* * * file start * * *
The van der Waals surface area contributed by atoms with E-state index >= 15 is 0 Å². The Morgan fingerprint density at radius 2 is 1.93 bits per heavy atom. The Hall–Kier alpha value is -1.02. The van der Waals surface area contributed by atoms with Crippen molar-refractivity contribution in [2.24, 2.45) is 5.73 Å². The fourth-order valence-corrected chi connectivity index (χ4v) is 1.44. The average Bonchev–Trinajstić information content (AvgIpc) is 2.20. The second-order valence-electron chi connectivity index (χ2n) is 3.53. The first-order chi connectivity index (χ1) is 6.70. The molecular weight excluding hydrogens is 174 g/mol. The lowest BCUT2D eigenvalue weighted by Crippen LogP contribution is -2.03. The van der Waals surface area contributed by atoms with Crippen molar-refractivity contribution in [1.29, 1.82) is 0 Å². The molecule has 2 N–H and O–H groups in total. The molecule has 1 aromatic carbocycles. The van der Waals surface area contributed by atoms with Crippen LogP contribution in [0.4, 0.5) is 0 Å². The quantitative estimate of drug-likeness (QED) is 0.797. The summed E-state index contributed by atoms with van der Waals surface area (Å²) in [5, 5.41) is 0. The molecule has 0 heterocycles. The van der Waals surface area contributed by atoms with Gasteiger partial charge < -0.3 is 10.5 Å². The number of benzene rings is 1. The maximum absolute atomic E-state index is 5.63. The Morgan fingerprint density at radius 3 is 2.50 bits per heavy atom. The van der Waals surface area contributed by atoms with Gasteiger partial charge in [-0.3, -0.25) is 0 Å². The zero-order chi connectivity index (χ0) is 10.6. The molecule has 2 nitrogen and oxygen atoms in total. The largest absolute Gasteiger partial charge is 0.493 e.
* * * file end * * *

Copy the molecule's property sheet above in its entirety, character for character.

The van der Waals surface area contributed by atoms with E-state index >= 15 is 0 Å². The Morgan fingerprint density at radius 2 is 1.93 bits per heavy atom. The Hall–Kier alpha value is -1.02. The van der Waals surface area contributed by atoms with Crippen molar-refractivity contribution in [2.24, 2.45) is 5.73 Å². The fourth-order valence-corrected chi connectivity index (χ4v) is 1.44. The average Bonchev–Trinajstić information content (AvgIpc) is 2.20. The second-order valence-electron chi connectivity index (χ2n) is 3.53. The first-order chi connectivity index (χ1) is 6.70. The molecular weight excluding hydrogens is 174 g/mol. The lowest BCUT2D eigenvalue weighted by Crippen LogP contribution is -2.03. The van der Waals surface area contributed by atoms with Crippen molar-refractivity contribution in [1.29, 1.82) is 0 Å². The molecule has 2 N–H and O–H groups in total. The molecule has 1 aromatic carbocycles. The van der Waals surface area contributed by atoms with Crippen LogP contribution in [0.4, 0.5) is 0 Å². The quantitative estimate of drug-likeness (QED) is 0.797. The summed E-state index contributed by atoms with van der Waals surface area (Å²) in [5, 5.41) is 0. The molecule has 0 heterocycles. The van der Waals surface area contributed by atoms with Gasteiger partial charge < -0.3 is 10.5 Å². The number of benzene rings is 1. The maximum absolute atomic E-state index is 5.63. The Morgan fingerprint density at radius 3 is 2.50 bits per heavy atom. The van der Waals surface area contributed by atoms with Gasteiger partial charge in [-0.3, -0.25) is 0 Å². The zero-order chi connectivity index (χ0) is 10.6. The molecule has 2 nitrogen and oxygen atoms in total. The largest absolute Gasteiger partial charge is 0.493 e.